What ever the low is over the recalibration time will be assumed to be 450 ppm. The meter will adjust to 450 ppm while it is 600ppm. This results in a 150 ppm under read. Setting the control to activate at a lower level will compensate for the lack of no occupancy. Activating the ventilation to operate continuously for several hours once a month will replace lack of occupancy. Also occasionaly opening a window for an hour will also recalibrate the sensor. I have used the GE sensors which have the ABC set for accepting the lowest reading once per week as 450 PPM and have not needed to recalibrate. They are +-75 PPM. Will you be able to keep your meter in place for a time to experience calm moderater weather?
    Regards TB
    Bear Rules: Keep our home <50% RH summer, controls mites/mold and very comfortable.
    Provide 60-100 cfm of fresh air when occupied to purge indoor pollutants and keep window dry during cold weather. T-stat setup/setback +8 hrs. saves energy
    Use +Merv 10 air filter. -Don't forget the "Golden Rule"

  8. #47
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    Quote Originally Posted by teddy bear View Post
    Keep in mind with active ventilation, the CO2 level with decrease faster.
    What ever the low is over the recalibration time will be assumed to be 450 ppm. The meter will adjust to 450 ppm while it is 600ppm. This results in a 150 ppm under read. Setting the control to activate at a lower level will compensate for the lack of no occupancy. Activating the ventilation to operate continuously for several hours once a month will replace lack of occupancy. Also occasionaly opening a window for an hour will also recalibrate the sensor. I have used the GE sensors which have the ABC set for accepting the lowest reading once per week as 450 PPM and have not needed to recalibrate. They are +-75 PPM. Will you be able to keep your meter in place for a time to experience calm moderater weather?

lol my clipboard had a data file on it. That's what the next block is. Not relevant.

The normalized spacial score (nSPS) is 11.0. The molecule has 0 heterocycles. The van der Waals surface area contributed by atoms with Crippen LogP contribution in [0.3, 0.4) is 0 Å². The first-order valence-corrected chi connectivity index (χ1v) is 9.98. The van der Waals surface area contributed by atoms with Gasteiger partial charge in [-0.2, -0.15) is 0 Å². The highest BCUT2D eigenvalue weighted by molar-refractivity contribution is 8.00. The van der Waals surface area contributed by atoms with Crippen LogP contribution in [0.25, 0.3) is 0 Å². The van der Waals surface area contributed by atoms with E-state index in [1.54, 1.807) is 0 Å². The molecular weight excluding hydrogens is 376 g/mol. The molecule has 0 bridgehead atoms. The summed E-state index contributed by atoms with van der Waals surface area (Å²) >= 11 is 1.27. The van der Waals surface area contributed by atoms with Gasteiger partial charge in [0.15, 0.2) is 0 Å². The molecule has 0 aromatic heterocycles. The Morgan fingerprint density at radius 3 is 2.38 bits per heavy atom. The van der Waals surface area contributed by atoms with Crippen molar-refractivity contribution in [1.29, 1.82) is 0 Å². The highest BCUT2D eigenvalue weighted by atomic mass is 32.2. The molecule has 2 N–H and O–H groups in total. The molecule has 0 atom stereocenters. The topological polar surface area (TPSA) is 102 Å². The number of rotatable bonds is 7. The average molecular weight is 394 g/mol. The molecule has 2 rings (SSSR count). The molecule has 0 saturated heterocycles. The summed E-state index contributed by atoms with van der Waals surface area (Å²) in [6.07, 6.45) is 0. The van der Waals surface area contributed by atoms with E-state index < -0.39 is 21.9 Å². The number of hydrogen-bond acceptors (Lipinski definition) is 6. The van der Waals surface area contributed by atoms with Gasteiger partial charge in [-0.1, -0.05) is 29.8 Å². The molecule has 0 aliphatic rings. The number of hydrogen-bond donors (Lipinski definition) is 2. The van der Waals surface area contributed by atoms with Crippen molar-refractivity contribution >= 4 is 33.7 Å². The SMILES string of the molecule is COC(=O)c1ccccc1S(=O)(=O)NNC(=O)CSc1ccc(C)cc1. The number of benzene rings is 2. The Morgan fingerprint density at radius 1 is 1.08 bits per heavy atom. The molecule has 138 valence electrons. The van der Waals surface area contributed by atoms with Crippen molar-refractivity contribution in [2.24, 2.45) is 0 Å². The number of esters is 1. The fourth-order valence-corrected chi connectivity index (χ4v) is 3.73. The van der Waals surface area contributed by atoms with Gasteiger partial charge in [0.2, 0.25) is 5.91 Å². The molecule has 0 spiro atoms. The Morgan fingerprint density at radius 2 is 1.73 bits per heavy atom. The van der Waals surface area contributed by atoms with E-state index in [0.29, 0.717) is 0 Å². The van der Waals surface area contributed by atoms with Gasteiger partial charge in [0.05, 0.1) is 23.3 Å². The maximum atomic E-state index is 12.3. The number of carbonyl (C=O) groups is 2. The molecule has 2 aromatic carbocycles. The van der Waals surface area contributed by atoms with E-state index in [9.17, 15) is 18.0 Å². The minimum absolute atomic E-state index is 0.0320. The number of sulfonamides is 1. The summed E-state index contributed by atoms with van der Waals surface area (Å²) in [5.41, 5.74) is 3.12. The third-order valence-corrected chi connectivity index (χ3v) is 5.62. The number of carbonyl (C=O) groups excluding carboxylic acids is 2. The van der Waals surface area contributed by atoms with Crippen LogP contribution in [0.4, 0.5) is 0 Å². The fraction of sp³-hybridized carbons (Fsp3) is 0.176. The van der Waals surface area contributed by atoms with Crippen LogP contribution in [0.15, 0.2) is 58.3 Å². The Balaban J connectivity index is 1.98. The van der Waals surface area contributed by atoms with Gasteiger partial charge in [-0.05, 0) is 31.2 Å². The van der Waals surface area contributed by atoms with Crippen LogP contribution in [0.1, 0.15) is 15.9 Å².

Regards TB
    Thanks for the tips. I see what you mean about the automatic calibration. If I had a sensor that assumed a 400 calibration level, and was set to switch 800, and the inside CO2 only got down to 600, I would have a 200 PPM under-read. That would result in it opening at 1000 instead of 800, which would still work.

    Yes, I can watch the CO2 meter for a while to get more input.

  9. #48
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    Quote Originally Posted by garya505 View Post
    Thanks for the tips. I see what you mean about the automatic calibration. If I had a sensor that assumed a 400 calibration level, and was set to switch 800, and the inside CO2 only got down to 600, I would have a 200 PPM under-read. That would result in it opening at 1000 instead of 800, which would still work.

    Yes, I can watch the CO2 meter for a while to get more input.
    Here is a graph on a large home in Naples FL. This home has 5 a/cs with whole ventilating dehumidifier using timer controlled fresh air ventilation. The doors are open to the outside occasionally. It is difficult to determine the fresh air venitlation levels without knowing the activities and number of occupants. But it is interesting. You will need fresh air ventilation during calm, moderate weather in most types of homes. Keep us posted on the CO2 levels during the coldest windest weather and the mildest calm weather.

    CO2 Naples FL RH Dew Point.pdf
    Regards TB
    Bear Rules: Keep our home <50% RH summer, controls mites/mold and very comfortable.
    Provide 60-100 cfm of fresh air when occupied to purge indoor pollutants and keep window dry during cold weather. T-stat setup/setback +8 hrs. saves energy
    Use +Merv 10 air filter. -Don't forget the "Golden Rule"

  10. #49
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    Jun 2009